United States of America, Appellee, v. Othell Campbell, Appellant, 316 F.2d 7 (4th Cir. 1963)

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U.S. Court of Appeals for the Fourth Circuit - 316 F.2d 7 (4th Cir. 1963) Argued March 25, 1963Decided March 28, 1963

Robert A. Clay and James A. K. Roper, Greenville, S. C., for appellant.

Robert O. DuPre, Asst. U. S. Atty. (John C. Williams, U. S. Atty., on brief), for appellee.

Before SOBELOFF, Chief Judge, HAYNSWORTH, Circuit Judge, and PREYER, District Judge.


Convicted of concealing and removing nontax paid whisky, the defendant has appealed, questioning the sufficiency of the evidence to sustain the conviction and the denial of a motion for a new trial. We find no insufficiency of the evidence, but conclude that a new trial should have been granted.

The evidence discloses that revenue agents directed two undercover agents to go to the home of the defendant and undertake to purchase whisky from him. The undercover agents, one of whom was a policeman, supplied with money to effect the purchase, drove in their automobile to the rear of a house near Greer, South Carolina. Only one of the two, the policeman, was available as a witness at the trial. He testified that his confederate went up to the back porch of the house, where he was met by a man who came out of a door within the house. It was in the early hours of the morning and quite dark, so that the policeman, who had remained in the automobile, could see little of the man on the porch except his general form. The policeman's confederate returned presently to report that the arrangements had been made, but the whisky had not yet arrived. Shortly thereafter, one Griffin arrived in another automobile with a load of whisky, and, about this time, the policeman-witness saw a light go on in the bathroom of the house, and, there, he observed the defendant, in the light, washing his face and combing his hair. Still later, he saw a figure of a man again emerge from the rear door of the house, and, after further conversation with the policeman's confederate, the occupant of the house instructed Griffin to assist the two agents in the loading of the illegal whisky into their automobile.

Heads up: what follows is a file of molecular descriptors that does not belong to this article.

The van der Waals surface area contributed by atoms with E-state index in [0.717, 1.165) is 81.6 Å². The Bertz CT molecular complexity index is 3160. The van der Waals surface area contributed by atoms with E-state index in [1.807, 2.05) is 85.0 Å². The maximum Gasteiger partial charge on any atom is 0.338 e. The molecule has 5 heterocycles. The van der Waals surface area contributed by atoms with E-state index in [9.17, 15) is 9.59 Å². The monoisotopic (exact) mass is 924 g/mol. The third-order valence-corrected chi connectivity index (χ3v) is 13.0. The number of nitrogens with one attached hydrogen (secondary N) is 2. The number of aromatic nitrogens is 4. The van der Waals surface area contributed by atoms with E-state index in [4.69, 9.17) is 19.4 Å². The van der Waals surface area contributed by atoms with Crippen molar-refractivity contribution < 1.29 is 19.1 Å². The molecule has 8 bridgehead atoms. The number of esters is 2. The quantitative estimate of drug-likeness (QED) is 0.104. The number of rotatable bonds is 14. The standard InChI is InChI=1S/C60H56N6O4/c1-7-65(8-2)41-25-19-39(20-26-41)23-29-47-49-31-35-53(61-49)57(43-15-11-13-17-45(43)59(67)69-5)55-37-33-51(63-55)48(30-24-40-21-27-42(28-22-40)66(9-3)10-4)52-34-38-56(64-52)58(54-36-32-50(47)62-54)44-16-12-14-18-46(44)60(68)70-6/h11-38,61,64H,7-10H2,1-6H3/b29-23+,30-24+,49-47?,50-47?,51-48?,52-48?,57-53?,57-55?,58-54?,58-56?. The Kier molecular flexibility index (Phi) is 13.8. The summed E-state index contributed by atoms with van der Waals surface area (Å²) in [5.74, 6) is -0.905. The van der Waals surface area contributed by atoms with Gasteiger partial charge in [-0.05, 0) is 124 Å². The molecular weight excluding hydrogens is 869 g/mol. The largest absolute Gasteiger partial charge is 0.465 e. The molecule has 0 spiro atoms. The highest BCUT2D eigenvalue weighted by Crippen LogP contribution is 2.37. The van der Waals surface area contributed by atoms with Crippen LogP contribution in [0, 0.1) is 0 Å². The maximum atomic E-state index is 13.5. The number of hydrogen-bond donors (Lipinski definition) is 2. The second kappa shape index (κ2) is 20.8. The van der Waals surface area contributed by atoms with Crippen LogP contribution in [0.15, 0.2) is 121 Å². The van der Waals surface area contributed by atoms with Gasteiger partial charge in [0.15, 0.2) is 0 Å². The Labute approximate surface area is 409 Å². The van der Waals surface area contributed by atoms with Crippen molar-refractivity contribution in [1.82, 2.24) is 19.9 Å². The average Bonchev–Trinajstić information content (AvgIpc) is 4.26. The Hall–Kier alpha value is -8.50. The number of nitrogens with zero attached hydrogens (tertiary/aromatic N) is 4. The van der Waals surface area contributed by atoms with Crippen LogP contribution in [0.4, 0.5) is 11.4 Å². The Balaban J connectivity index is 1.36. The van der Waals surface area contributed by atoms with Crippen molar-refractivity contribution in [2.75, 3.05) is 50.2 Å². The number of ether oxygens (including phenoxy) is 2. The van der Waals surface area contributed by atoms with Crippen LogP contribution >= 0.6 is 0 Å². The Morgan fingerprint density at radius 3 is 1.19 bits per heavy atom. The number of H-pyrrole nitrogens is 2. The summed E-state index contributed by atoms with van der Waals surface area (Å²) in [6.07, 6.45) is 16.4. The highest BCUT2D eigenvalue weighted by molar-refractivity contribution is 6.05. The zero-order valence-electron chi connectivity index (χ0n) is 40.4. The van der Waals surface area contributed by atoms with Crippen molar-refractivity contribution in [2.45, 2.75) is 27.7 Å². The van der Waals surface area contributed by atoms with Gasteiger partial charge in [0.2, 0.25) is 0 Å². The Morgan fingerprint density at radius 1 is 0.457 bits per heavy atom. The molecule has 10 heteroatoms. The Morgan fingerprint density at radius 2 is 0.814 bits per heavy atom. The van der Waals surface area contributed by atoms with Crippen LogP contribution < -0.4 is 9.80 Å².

From this sketchy recital of the testimony, it is apparent that, though the principal prosecution witness had no opportunity to obtain a clear view of the man on the back porch who arranged and directed the sale and the transfer of the whisky, he could positively testify that the defendant was in the house at the time, approximately 4:00 o'clock in the morning. Since he had been directed to that house for the purpose of contacting the defendant, a permissible inference naturally arises that the man who came to the back porch was the same man whom the defendant observed in the bright light of the bathroom and whom the witness could positively identify as the defendant.

The District Judge, however, did not submit the case to the jury upon the basis of a permissible inference of the identity of the man on the porch and the defendant in the bathroom. He gave the jury a positive instruction that, if they believed the policeman-witness and that he was not mistaken in his identification of the defendant as the man he saw in the bathroom, they should convict the defendant. They were not allowed to consider whether or not, though the defendant was in the house and seen in the bathroom, the man who came out on the porch and handled the illegal transaction was another.